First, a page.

FEB - The Swedish Association for the ElectroSensitive | 25 Jan  1995


Microwaves break DNA in Brain 


Microwave news Nov-Dec 1994 (vXIVn6) reports that low-level microwave radiation can cuase DNA breaks in the brains of experimental animals. The results which naturally have caused a lot of interest within the cellular phone industry come from research groups in the U.S. and in India. 

"Drs. Henry Lai and Narendra Singh of the University of Washington have found that a sinlge two-hour exposure to 2.45GHz radiation at levels currently believed to be safe can increase the nuber of single-strand breaks in the DNA of the brain cells of rats." Singh says "The data are very impressive and are very interesting". 

Dr. Soma Sarkar of the institute of Nuclear Medicine and Allied Sciences in New Delhi, India, have found that the DNA in the brains and testes of mice had undergone "rearrangement" following microwave exposure. They conlude it "seems imperative" that the mutagenic potential of microwave radiation should be reevaluated.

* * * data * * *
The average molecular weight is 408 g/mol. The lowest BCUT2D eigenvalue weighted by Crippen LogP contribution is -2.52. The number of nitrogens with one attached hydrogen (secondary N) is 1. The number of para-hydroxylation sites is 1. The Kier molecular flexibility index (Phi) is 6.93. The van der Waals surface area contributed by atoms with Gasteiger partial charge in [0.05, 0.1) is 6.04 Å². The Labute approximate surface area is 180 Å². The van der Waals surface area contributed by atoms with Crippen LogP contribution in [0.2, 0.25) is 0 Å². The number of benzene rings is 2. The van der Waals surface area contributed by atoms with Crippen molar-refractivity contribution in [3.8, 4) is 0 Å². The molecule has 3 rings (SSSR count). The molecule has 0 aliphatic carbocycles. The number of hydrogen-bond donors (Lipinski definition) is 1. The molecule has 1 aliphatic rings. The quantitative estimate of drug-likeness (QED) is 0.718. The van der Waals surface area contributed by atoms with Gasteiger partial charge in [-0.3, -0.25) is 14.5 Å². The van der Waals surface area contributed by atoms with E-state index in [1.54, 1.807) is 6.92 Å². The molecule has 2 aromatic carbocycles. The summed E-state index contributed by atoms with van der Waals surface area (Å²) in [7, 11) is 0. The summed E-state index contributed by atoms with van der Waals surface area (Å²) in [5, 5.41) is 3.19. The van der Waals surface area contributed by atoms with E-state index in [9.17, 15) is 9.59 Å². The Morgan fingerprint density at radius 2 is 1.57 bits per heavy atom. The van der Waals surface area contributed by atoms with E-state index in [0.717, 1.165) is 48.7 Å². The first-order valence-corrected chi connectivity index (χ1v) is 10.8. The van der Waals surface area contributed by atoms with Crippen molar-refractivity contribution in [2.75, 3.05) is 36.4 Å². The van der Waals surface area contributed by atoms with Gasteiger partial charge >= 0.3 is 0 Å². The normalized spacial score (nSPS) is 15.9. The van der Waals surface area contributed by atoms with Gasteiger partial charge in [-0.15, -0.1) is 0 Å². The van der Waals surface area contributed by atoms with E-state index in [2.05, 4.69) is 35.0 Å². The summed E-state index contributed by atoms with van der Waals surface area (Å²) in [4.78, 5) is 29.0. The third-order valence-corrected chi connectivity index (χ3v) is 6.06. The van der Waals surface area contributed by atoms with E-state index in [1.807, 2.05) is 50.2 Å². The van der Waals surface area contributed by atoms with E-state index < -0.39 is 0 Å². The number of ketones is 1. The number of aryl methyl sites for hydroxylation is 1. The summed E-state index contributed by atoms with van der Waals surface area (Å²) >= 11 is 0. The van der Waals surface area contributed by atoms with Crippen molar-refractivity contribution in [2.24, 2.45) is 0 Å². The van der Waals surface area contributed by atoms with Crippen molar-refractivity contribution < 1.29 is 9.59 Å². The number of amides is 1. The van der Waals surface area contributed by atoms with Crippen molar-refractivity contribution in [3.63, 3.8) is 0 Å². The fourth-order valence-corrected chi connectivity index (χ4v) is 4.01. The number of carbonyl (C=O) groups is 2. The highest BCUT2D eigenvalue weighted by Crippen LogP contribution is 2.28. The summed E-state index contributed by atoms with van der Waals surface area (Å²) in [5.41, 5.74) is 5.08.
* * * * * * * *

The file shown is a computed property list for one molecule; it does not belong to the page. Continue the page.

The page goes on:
Lai and Singh were invited twice to the mobile telephone industri October 19 panel workshop (U.S.), but were not allowed to attend. 

One comment from a colleague of Lai's, said "You've got dynamite in your hands - if it turns out to be a real effect the implications are tremendeous". The results will, if they are validated, have implications far beyond the cellular telephone industry, and a reevaluation of the ANSI/IEEE standard would be neccessary. 

The concern over DNA breaks are not entirely new, in the mid-1980s Drs. JoseLuis Sagripanti and Mays Swicord, University of Maryland reported single and double breaks in DNA due to microwave radiation acting synergistically with copper. There are also other reports where microwave radiation transforms DNA or promotes cancer. 

Written 950125 by Clas Tegenfeldt.